CLIMATE Annual rainfall, extremes in temperature, and average daylight hours are examples of climatic factors that can affect a landscape. HOW? Other aspects include wind patterns, evaporation, ground temperature, frost frequency and snow cover. Australian rainfall is seasonal and erratic, producing extended periods of drought.
POSITION & ASPECT Geographic location is very important when determining the development of environment types. In physical geography, aspect generally refers to the horizontal direction to which a mountain slope faces. Aspect can have a strong influence on temperature. This is because aspect affects the angle of the sun rays when they come in contact with the ground, and therefore affects the concentration of the sun's rays hitting the Earth. The aspect of a slope can make very significant influences on its local climate. The sun's rays are in the west at the hottest time of day in the afternoon, in most cases a west-facing slope will be warmer than a sheltered east-facing slope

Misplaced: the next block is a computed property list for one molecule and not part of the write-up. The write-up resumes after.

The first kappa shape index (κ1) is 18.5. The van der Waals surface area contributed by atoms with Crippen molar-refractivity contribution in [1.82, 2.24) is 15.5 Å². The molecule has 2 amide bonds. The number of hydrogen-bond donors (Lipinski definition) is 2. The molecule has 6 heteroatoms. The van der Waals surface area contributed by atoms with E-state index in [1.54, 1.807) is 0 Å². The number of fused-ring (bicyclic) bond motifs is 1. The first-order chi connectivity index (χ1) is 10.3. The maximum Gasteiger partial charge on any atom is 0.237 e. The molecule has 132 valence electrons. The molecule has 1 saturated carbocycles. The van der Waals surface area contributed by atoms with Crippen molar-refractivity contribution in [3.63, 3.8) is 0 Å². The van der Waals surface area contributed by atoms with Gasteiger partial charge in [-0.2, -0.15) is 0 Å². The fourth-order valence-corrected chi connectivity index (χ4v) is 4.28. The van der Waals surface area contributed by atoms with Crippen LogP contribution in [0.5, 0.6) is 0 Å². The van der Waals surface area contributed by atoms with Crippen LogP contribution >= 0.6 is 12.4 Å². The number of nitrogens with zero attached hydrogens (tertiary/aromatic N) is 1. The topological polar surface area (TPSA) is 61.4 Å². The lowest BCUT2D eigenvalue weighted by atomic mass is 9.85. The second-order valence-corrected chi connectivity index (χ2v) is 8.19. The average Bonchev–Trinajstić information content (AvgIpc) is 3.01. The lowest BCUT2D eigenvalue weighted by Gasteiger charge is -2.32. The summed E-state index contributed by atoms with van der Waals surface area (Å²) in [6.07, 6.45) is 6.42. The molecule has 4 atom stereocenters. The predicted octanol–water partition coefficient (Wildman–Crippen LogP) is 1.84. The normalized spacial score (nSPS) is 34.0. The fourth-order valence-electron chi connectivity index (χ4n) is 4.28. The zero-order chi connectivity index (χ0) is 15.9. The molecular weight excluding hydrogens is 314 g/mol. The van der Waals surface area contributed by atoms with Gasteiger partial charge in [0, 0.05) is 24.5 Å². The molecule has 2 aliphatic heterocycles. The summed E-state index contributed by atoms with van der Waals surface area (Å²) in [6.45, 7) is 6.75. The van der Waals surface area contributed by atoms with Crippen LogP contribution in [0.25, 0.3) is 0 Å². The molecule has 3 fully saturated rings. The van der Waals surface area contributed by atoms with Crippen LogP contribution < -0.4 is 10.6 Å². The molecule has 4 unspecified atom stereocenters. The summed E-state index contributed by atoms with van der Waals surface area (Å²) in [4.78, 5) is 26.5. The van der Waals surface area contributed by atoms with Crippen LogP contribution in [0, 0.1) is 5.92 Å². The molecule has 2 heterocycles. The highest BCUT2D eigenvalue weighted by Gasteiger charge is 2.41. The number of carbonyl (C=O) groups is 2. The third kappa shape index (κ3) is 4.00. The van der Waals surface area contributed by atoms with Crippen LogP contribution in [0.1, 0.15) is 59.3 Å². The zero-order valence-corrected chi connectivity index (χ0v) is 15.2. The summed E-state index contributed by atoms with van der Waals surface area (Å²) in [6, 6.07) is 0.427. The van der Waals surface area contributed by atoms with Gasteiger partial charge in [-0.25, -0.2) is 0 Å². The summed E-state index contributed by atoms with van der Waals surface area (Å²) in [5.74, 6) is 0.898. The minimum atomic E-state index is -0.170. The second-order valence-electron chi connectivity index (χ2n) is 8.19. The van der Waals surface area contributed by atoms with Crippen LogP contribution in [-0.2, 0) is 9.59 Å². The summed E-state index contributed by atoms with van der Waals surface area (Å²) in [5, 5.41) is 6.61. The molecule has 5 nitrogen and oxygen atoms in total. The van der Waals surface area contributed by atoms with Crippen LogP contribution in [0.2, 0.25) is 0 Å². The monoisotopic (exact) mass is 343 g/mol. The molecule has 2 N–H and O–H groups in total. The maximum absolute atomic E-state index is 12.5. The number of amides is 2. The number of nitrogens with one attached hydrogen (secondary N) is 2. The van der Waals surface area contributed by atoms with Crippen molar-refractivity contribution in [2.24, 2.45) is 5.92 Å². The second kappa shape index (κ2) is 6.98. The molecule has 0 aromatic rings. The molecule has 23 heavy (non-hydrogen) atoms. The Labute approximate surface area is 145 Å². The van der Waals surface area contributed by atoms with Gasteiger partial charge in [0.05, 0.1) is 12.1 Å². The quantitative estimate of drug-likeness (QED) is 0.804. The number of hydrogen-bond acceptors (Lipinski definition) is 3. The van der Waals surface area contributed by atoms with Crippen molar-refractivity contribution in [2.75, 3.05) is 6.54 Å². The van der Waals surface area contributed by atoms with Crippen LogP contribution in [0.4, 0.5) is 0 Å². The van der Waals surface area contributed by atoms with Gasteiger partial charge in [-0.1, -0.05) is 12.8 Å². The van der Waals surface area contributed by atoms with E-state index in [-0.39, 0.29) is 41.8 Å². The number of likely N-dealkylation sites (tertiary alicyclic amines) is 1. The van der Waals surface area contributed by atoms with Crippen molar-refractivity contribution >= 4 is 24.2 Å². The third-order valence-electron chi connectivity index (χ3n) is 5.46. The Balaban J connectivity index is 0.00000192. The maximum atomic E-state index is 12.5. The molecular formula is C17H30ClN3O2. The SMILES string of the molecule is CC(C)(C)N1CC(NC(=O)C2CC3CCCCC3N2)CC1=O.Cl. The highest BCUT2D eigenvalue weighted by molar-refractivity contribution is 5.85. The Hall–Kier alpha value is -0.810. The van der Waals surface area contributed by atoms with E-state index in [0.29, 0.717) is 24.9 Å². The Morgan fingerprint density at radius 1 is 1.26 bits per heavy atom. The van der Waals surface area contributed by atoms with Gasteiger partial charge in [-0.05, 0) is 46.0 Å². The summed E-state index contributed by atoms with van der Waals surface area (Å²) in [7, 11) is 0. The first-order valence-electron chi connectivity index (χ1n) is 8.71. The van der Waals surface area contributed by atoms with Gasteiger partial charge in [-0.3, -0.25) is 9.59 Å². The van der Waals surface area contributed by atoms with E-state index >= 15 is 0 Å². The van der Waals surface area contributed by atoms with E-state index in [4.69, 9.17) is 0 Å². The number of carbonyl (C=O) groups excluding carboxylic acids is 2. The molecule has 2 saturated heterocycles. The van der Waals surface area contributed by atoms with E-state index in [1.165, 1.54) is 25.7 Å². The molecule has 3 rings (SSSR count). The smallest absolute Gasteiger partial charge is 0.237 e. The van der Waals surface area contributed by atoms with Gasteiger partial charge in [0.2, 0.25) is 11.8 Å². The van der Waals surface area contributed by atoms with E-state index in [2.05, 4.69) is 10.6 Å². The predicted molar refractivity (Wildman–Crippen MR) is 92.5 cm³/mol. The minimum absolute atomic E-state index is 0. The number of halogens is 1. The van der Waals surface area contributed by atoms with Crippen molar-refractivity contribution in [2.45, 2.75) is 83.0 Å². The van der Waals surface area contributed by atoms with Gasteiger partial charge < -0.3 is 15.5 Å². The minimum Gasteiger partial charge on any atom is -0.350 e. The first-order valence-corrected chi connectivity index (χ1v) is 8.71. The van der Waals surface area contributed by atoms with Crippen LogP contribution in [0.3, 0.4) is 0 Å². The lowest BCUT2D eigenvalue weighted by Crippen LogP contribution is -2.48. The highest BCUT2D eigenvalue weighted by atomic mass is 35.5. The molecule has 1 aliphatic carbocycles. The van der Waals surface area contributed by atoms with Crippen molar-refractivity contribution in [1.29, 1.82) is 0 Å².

Example: In Australia, remnants of rainforest are almost always found on east facing slopes which are protected from dry westerly wind. In eastern Australia, southerly and easterly aspects receive: - Lower radiation loads, resulting in reduced water-loss - Are fire protected, thus permitting the survival of rainforest species.
Factors affecting natural environments. Read pages 61 – 62 Complete a table in your workbook like this: Summarise as many key points as you can from the text which influence the characteristics of Australian outdoor environments. Factors affecting natural environments: Environmental influences of each factor GEOLOGY CLIMATE POSITION AND ASPECT